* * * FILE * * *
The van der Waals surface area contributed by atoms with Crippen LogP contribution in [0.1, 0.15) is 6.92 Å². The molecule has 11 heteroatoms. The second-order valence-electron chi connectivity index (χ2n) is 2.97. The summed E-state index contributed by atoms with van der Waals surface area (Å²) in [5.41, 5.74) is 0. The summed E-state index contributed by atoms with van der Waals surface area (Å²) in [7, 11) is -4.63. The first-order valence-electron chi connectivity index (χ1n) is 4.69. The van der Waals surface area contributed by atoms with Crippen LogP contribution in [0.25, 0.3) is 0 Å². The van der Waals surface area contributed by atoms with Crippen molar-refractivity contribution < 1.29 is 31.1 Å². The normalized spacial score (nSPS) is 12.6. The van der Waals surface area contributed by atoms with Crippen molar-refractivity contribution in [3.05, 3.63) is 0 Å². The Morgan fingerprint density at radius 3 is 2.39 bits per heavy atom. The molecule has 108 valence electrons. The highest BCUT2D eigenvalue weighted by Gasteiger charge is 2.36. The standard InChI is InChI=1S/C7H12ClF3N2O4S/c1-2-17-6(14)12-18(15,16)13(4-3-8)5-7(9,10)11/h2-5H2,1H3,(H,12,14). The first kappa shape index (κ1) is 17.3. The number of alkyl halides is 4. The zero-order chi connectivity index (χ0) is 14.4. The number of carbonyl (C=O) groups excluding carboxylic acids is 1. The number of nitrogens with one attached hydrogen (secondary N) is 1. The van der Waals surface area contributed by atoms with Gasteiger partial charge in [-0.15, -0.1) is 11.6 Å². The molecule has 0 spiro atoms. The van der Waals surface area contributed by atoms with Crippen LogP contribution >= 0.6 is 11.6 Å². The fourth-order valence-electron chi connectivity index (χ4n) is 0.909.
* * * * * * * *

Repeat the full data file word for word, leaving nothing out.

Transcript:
The van der Waals surface area contributed by atoms with Crippen LogP contribution in [0.1, 0.15) is 6.92 Å². The molecule has 11 heteroatoms. The second-order valence-electron chi connectivity index (χ2n) is 2.97. The summed E-state index contributed by atoms with van der Waals surface area (Å²) in [5.41, 5.74) is 0. The summed E-state index contributed by atoms with van der Waals surface area (Å²) in [7, 11) is -4.63. The first-order valence-electron chi connectivity index (χ1n) is 4.69. The van der Waals surface area contributed by atoms with Crippen LogP contribution in [0.25, 0.3) is 0 Å². The van der Waals surface area contributed by atoms with Crippen molar-refractivity contribution < 1.29 is 31.1 Å². The normalized spacial score (nSPS) is 12.6. The van der Waals surface area contributed by atoms with Crippen molar-refractivity contribution in [3.05, 3.63) is 0 Å². The Morgan fingerprint density at radius 3 is 2.39 bits per heavy atom. The molecule has 108 valence electrons. The highest BCUT2D eigenvalue weighted by Gasteiger charge is 2.36. The standard InChI is InChI=1S/C7H12ClF3N2O4S/c1-2-17-6(14)12-18(15,16)13(4-3-8)5-7(9,10)11/h2-5H2,1H3,(H,12,14). The first kappa shape index (κ1) is 17.3. The number of alkyl halides is 4. The zero-order chi connectivity index (χ0) is 14.4. The number of carbonyl (C=O) groups excluding carboxylic acids is 1. The number of nitrogens with one attached hydrogen (secondary N) is 1. The van der Waals surface area contributed by atoms with Gasteiger partial charge in [-0.15, -0.1) is 11.6 Å². The molecule has 0 spiro atoms. The van der Waals surface area contributed by atoms with Crippen LogP contribution >= 0.6 is 11.6 Å². The fourth-order valence-electron chi connectivity index (χ4n) is 0.909.